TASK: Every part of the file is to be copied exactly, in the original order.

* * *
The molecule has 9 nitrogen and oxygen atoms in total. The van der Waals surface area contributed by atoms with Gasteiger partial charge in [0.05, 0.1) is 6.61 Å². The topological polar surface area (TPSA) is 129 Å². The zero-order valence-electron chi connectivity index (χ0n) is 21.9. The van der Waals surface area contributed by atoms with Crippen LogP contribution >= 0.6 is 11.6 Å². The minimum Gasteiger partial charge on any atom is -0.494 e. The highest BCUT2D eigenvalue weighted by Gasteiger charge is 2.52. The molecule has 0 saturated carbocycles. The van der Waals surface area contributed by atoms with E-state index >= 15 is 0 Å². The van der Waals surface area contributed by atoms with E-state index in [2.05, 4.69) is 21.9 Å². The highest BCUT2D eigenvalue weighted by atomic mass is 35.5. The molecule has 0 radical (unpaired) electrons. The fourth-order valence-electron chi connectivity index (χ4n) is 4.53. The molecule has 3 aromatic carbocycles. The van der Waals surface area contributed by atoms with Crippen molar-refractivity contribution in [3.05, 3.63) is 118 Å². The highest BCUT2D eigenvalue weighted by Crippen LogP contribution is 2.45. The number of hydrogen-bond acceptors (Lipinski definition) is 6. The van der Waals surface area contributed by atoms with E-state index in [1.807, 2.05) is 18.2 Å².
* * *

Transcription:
The molecule has 9 nitrogen and oxygen atoms in total. The van der Waals surface area contributed by atoms with Gasteiger partial charge in [0.05, 0.1) is 6.61 Å². The topological polar surface area (TPSA) is 129 Å². The zero-order valence-electron chi connectivity index (χ0n) is 21.9. The van der Waals surface area contributed by atoms with Crippen LogP contribution >= 0.6 is 11.6 Å². The minimum Gasteiger partial charge on any atom is -0.494 e. The highest BCUT2D eigenvalue weighted by Gasteiger charge is 2.52. The molecule has 0 saturated carbocycles. The van der Waals surface area contributed by atoms with E-state index >= 15 is 0 Å². The van der Waals surface area contributed by atoms with E-state index in [2.05, 4.69) is 21.9 Å². The highest BCUT2D eigenvalue weighted by atomic mass is 35.5. The molecule has 0 radical (unpaired) electrons. The fourth-order valence-electron chi connectivity index (χ4n) is 4.53. The molecule has 3 aromatic carbocycles. The van der Waals surface area contributed by atoms with Crippen molar-refractivity contribution in [3.05, 3.63) is 118 Å². The highest BCUT2D eigenvalue weighted by Crippen LogP contribution is 2.45. The number of hydrogen-bond acceptors (Lipinski definition) is 6. The van der Waals surface area contributed by atoms with E-state index in [1.807, 2.05) is 18.2 Å².